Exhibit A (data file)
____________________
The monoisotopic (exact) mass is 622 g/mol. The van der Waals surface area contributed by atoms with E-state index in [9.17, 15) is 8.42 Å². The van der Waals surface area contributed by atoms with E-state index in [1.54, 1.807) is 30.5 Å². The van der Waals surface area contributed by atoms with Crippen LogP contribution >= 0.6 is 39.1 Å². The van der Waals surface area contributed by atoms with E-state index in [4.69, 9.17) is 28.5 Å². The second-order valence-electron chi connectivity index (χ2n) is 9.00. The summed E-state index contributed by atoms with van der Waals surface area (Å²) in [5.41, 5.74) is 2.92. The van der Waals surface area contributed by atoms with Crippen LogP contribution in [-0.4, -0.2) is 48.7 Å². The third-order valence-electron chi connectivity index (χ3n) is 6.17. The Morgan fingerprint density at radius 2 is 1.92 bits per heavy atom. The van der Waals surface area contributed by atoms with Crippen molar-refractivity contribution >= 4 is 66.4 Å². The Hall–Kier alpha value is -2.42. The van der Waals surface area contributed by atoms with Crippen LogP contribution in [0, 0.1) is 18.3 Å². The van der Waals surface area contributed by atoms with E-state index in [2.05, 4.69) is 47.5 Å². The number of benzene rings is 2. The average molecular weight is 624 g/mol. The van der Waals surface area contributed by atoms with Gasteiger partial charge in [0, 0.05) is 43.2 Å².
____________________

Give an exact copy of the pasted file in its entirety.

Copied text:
The monoisotopic (exact) mass is 622 g/mol. The van der Waals surface area contributed by atoms with E-state index in [9.17, 15) is 8.42 Å². The van der Waals surface area contributed by atoms with E-state index in [1.54, 1.807) is 30.5 Å². The van der Waals surface area contributed by atoms with Crippen LogP contribution >= 0.6 is 39.1 Å². The van der Waals surface area contributed by atoms with E-state index in [4.69, 9.17) is 28.5 Å². The second-order valence-electron chi connectivity index (χ2n) is 9.00. The summed E-state index contributed by atoms with van der Waals surface area (Å²) in [5.41, 5.74) is 2.92. The van der Waals surface area contributed by atoms with Crippen LogP contribution in [-0.4, -0.2) is 48.7 Å². The third-order valence-electron chi connectivity index (χ3n) is 6.17. The Morgan fingerprint density at radius 2 is 1.92 bits per heavy atom. The van der Waals surface area contributed by atoms with Crippen molar-refractivity contribution >= 4 is 66.4 Å². The Hall–Kier alpha value is -2.42. The van der Waals surface area contributed by atoms with Crippen LogP contribution in [0, 0.1) is 18.3 Å². The van der Waals surface area contributed by atoms with E-state index in [2.05, 4.69) is 47.5 Å². The number of benzene rings is 2. The average molecular weight is 624 g/mol. The van der Waals surface area contributed by atoms with Gasteiger partial charge in [0, 0.05) is 43.2 Å².